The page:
Since data is immutable, we don’t have traditional loops, like the
for loop, that you might be familiar with from imperative languages. Instead, we have recursion where a function is called recursively until a condition is reached that stops that action from continuing.
Let’s look at how we would iterate over a list. We want to start by grabbing the first item:
defmodule Recursion do def each(x) do [ head | tail ] = x end end
Then, we want to call the function with the current item:
defmodule Recursion do def each(x) do [ head | tail ] = x function.(head) end end
Finally, we call
each with the tail of the list, which is everything we haven’t operated on yet:
defmodule Recursion do def each(), do: nil def each(x) do [ head | tail ] = x function.(head) each.(tail, function) end end
We also define the case where the list is empty, so we don’t call
For instance, let’s say we have a function where we want to implement the Fibonacci sequence. Fibonacci starts with “1,1” and then adds the previous two numbers to get the next one in the sequence. The simplest way for handling fibonacci functions is to use recursion:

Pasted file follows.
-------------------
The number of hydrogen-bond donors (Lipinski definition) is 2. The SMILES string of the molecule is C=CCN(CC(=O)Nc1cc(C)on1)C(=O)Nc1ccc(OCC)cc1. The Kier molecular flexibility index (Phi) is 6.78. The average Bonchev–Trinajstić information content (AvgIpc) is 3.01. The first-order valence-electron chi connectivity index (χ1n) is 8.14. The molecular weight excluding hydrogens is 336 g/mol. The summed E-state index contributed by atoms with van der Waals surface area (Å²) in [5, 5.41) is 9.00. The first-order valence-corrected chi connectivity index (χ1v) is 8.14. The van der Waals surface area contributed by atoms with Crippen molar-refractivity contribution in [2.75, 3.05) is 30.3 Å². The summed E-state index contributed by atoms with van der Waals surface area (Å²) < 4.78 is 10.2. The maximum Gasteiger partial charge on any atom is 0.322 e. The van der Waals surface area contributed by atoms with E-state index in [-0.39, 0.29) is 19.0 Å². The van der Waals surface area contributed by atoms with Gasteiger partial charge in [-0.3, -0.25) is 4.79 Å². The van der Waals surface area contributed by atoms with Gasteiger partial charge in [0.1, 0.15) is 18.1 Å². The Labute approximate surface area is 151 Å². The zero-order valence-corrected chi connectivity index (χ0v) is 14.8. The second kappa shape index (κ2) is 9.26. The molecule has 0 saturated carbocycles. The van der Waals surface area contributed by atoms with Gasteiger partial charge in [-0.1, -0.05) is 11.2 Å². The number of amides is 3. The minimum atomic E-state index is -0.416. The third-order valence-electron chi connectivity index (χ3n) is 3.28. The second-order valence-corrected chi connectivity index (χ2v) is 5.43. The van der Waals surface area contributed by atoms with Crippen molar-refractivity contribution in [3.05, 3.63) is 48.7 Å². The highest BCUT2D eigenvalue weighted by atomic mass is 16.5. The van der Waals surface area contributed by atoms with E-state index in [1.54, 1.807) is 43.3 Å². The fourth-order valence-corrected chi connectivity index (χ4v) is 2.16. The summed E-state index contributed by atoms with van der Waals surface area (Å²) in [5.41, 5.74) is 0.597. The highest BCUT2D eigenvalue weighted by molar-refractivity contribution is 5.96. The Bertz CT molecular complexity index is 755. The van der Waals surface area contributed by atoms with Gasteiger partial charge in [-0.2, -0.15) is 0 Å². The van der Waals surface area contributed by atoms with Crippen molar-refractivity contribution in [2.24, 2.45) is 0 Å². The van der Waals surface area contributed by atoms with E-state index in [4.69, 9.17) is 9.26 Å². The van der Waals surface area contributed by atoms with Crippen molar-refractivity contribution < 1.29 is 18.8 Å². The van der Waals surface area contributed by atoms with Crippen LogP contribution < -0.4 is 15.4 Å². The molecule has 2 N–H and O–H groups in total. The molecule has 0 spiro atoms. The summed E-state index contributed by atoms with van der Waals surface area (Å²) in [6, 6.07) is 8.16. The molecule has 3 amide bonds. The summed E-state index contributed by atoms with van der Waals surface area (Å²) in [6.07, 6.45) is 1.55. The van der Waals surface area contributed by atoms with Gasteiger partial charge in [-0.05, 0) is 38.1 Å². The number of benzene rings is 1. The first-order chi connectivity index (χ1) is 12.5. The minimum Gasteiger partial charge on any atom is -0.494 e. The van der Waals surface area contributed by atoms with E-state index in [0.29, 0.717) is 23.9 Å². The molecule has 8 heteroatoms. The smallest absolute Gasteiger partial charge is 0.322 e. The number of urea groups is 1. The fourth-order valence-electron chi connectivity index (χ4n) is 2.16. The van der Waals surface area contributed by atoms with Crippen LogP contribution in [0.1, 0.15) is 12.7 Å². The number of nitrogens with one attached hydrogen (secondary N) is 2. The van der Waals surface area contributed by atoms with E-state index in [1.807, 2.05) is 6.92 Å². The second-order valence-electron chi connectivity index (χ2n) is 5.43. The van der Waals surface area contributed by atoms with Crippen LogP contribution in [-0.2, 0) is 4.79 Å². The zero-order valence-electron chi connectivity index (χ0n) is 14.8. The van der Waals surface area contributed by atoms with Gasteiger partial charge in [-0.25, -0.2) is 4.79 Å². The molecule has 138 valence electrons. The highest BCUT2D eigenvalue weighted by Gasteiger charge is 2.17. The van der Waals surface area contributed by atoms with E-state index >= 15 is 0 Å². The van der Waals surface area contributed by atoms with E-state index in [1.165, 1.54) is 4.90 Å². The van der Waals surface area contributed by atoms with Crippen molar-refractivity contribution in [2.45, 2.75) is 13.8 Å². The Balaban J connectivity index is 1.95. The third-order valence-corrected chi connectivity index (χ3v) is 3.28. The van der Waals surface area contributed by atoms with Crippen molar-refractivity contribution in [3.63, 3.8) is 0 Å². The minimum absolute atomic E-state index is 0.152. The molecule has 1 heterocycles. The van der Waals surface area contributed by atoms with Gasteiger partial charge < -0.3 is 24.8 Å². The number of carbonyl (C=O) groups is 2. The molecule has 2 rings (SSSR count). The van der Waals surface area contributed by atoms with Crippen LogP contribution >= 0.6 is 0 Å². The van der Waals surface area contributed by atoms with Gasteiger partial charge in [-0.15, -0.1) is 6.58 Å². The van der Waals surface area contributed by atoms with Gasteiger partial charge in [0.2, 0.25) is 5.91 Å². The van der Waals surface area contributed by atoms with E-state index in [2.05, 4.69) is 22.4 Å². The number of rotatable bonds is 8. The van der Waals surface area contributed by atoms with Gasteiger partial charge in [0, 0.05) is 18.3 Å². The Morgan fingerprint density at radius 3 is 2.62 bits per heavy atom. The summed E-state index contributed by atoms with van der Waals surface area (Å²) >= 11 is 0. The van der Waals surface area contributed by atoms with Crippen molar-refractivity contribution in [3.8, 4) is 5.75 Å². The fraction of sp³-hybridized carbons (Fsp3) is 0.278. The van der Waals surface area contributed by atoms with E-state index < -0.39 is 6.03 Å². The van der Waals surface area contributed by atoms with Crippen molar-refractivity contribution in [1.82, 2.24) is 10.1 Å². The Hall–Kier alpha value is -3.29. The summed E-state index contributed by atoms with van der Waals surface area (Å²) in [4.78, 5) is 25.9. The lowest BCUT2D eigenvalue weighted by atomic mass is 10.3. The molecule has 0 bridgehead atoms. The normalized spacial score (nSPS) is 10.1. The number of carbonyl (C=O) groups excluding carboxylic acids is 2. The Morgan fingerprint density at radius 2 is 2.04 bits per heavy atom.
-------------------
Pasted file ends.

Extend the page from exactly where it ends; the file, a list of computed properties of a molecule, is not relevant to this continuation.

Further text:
defmodule Math do def fibonacci(x) when x <= 1, do: x def fibonacci(x), do: fibonacci(x - 1) + fibonacci(x - 2) end
Although this might look complex from the outset, it’s a fairly succinct method for defining such a complex algorithm.
Elixir implements recursive functions efficiently so we can rely on recursive statements as a safe and reliable solution. They are an important part of the language so knowing how it works is helpful but you’ll rarely use recursion to manipulate lists. The
Enum module already provides many of the conveniences for working with lists. We’ll use
Enum a bit in the Phoenix class.
Go on to Multi-Room chat.
Go back to Guards and Pattern Matching.